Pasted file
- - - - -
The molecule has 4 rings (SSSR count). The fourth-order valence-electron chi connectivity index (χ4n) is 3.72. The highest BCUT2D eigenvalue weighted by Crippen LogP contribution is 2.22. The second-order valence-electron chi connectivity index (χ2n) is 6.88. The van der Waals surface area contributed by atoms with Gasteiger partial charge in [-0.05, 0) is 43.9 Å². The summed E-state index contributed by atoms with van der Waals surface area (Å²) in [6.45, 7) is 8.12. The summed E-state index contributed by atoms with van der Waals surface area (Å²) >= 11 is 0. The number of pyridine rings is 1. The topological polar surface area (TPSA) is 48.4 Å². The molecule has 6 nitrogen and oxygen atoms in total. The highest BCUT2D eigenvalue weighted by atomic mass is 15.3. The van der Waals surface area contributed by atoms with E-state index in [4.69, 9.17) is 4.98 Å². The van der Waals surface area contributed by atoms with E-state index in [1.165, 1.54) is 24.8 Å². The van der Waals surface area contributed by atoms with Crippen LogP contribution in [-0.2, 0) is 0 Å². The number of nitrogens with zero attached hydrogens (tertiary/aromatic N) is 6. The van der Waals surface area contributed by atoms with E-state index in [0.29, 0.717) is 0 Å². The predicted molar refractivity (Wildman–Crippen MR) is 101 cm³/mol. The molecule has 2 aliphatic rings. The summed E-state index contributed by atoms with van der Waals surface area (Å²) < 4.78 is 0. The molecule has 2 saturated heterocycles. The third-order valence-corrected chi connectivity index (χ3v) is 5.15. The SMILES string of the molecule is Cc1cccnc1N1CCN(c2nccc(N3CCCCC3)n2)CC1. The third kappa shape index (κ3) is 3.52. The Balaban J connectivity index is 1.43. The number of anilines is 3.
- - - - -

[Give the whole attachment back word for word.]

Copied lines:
The molecule has 4 rings (SSSR count). The fourth-order valence-electron chi connectivity index (χ4n) is 3.72. The highest BCUT2D eigenvalue weighted by Crippen LogP contribution is 2.22. The second-order valence-electron chi connectivity index (χ2n) is 6.88. The van der Waals surface area contributed by atoms with Gasteiger partial charge in [-0.05, 0) is 43.9 Å². The summed E-state index contributed by atoms with van der Waals surface area (Å²) in [6.45, 7) is 8.12. The summed E-state index contributed by atoms with van der Waals surface area (Å²) >= 11 is 0. The number of pyridine rings is 1. The topological polar surface area (TPSA) is 48.4 Å². The molecule has 6 nitrogen and oxygen atoms in total. The highest BCUT2D eigenvalue weighted by atomic mass is 15.3. The van der Waals surface area contributed by atoms with E-state index in [4.69, 9.17) is 4.98 Å². The van der Waals surface area contributed by atoms with E-state index in [1.165, 1.54) is 24.8 Å². The van der Waals surface area contributed by atoms with Crippen LogP contribution in [-0.2, 0) is 0 Å². The number of nitrogens with zero attached hydrogens (tertiary/aromatic N) is 6. The van der Waals surface area contributed by atoms with E-state index in [0.29, 0.717) is 0 Å². The predicted molar refractivity (Wildman–Crippen MR) is 101 cm³/mol. The molecule has 2 aliphatic rings. The summed E-state index contributed by atoms with van der Waals surface area (Å²) < 4.78 is 0. The molecule has 2 saturated heterocycles. The third-order valence-corrected chi connectivity index (χ3v) is 5.15. The SMILES string of the molecule is Cc1cccnc1N1CCN(c2nccc(N3CCCCC3)n2)CC1. The third kappa shape index (κ3) is 3.52. The Balaban J connectivity index is 1.43. The number of anilines is 3.